We wondered, is Google Glass only interesting to so-called ‘gadgeteers’ or will this Google experiment survive the test of time and convince a wider audience?
With my colleague Floris Benniks, I undertook a one-day experiment. What can we make with Google Glass, iBeacon and access to the greatest data sources on the planet? In this article you will find our remarkable results.
Opportunity within limitations
The limitations of Google Glass have been discussed at length: the aesthetic is less than desirable, the interaction takes some getting used to, the technology does not always work and battery life is very limited. Of course, Google Glass is an experimental tool, and the glass wearers are called ‘Glassplorers’ (‘Glass Explorers) for a reason. We feel Google Glass is a great way to discover new ways of input and interaction with reality.
Exploring new ways to interact is one of the pillars of the Google Glass experiment. How can you take in information without a screen in your hand or on your desk? How can you generate input with a single nod, voice command, wink, camera or touch? That combination makes Google Glass more than interesting: it makes it worth keeping an eye on individual innovations.
Test set-up: Google Glass with iBeacon
To see whether Google Glass provides additional value in a real-life situation, we decided to expand on our pop-up concept shop ‘Chocolaatje’.
‘Chocolaatje’ (‘little bit of chocolate’, red.) is a pop-up shop in a fictitious department store. With iBeacons we tempt the customer through small, personalised messages. When a visitor comes close to a Chocolaatje, or if there is a combination offer, they receive these messages through the app on their mobile device.
The expansion of our shop concept is obvious: can we show relevant, personalised information on a Google Glass screen through our ‘Chocolaatje’ iBeacon when the device is detected?
Optimal experience based on location, big data and Google Glass
Within this hyperlocal application we also want to display information from external sources. Combining additional information sources (APIs) is an important tool to ensure we offer relevant and personalised information. Real-time combination of user context and different data sources make this a big-data set-up. For our experiment, we work with one source: the API-data from a great museum combined with our Google Glass. Adding API completes our set-up:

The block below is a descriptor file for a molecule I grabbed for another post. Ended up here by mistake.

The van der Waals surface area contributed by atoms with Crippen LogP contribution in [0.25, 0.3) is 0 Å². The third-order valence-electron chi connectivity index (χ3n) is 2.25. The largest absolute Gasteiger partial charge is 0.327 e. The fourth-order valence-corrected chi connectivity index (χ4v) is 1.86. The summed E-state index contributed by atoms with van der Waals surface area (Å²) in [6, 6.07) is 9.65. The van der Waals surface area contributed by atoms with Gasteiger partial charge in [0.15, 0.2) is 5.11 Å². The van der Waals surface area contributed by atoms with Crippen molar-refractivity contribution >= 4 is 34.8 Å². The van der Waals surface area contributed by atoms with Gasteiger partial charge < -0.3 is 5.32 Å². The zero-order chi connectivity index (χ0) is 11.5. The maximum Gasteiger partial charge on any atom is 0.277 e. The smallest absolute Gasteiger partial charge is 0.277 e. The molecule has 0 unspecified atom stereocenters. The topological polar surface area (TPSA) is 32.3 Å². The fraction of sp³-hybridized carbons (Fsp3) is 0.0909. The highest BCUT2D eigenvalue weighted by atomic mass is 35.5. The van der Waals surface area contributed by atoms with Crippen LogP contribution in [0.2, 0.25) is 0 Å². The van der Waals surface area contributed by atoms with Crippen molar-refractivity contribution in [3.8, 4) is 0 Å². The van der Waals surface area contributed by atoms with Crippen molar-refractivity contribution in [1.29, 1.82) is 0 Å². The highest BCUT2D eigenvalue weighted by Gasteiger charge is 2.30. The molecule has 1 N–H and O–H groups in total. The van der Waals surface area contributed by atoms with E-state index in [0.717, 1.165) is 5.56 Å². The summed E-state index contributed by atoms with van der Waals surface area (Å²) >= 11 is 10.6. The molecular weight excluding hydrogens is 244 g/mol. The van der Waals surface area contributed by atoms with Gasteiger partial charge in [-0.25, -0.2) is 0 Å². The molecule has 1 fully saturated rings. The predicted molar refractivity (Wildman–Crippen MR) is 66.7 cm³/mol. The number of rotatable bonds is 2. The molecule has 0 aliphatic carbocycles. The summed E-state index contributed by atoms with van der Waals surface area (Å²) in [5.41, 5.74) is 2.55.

“hyperlocal x big data = super relevant experiences”
This is how we describe offering people rich, personal information based on behaviour and location. Of course, this is a perfect situation for an e-commerce package with personalisation options. A Google Glass wearer will expect this information, as long as it is executed well by the company, it enriches their reality and is not experienced as being annoying.
This enhancement of reality can be an offer for a combination deal as soon as you enter a store; a sneak preview in line for the cinema or advice on upcoming museum visits – whatever comes to mind. This way, we make information valuable and easily available through Google Glass.
Google Cloud makes it possible
For this experiment, we developed a Glass+Chocolaatje app on our own server.
This is a straightforward web app with a code in Google Cloud. As a consumer, you can request the app in your personal Google Glass app store, similar to the iTunes App Store. Within your browser – or on your mobile device - you can edit most settings, like sharing information and images or adding contacts.
So what is the result of our experiment? Google Glass is most certainly an exciting look into the future of personal interaction, hyperlocal services and information supply. Building Google Glass apps is quite straightforward, which suggests a serious effort on Google’s part. The developing tools and complete flow is well managed and it is not difficult to craft a functioning prototype.
Will we see ‘everyday folk’ wearing Google Glass in the near future? Until an ‘iPhone moment’ – that magical moment where ‘best in class’ technique and interaction come together to deliver real additional value for a wider audience - occurs, probably not. For now, Google Glass is an experiment that supplies Google with a claim on patents for several partial experiments that are all interesting in their own right.
We’re not expecting a readily available Google Glass anytime soon. Instead, we’ll be seeing partial experiments within other, newer products. Keep an eye on shops and digital service providers, because this might happen sooner than you think.